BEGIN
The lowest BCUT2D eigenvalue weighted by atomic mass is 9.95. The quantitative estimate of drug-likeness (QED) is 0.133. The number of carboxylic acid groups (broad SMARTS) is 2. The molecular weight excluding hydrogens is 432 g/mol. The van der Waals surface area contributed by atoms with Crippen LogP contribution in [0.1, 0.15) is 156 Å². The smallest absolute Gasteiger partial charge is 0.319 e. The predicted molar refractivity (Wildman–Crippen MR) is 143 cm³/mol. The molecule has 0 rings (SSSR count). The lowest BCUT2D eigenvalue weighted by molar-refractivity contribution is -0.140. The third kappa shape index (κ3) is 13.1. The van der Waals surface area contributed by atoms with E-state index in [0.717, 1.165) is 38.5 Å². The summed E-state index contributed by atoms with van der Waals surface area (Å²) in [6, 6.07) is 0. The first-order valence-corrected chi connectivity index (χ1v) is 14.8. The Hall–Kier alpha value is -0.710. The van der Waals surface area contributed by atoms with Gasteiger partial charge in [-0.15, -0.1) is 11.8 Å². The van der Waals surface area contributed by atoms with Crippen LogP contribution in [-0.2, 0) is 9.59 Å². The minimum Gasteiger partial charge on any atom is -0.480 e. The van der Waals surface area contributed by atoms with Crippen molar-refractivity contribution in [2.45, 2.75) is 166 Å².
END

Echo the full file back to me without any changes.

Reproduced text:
The lowest BCUT2D eigenvalue weighted by atomic mass is 9.95. The quantitative estimate of drug-likeness (QED) is 0.133. The number of carboxylic acid groups (broad SMARTS) is 2. The molecular weight excluding hydrogens is 432 g/mol. The van der Waals surface area contributed by atoms with Crippen LogP contribution in [0.1, 0.15) is 156 Å². The smallest absolute Gasteiger partial charge is 0.319 e. The predicted molar refractivity (Wildman–Crippen MR) is 143 cm³/mol. The molecule has 0 rings (SSSR count). The lowest BCUT2D eigenvalue weighted by molar-refractivity contribution is -0.140. The third kappa shape index (κ3) is 13.1. The van der Waals surface area contributed by atoms with E-state index in [0.717, 1.165) is 38.5 Å². The summed E-state index contributed by atoms with van der Waals surface area (Å²) in [6, 6.07) is 0. The first-order valence-corrected chi connectivity index (χ1v) is 14.8. The Hall–Kier alpha value is -0.710. The van der Waals surface area contributed by atoms with Gasteiger partial charge in [-0.15, -0.1) is 11.8 Å². The van der Waals surface area contributed by atoms with Crippen LogP contribution in [-0.2, 0) is 9.59 Å². The minimum Gasteiger partial charge on any atom is -0.480 e. The van der Waals surface area contributed by atoms with Crippen molar-refractivity contribution in [2.45, 2.75) is 166 Å².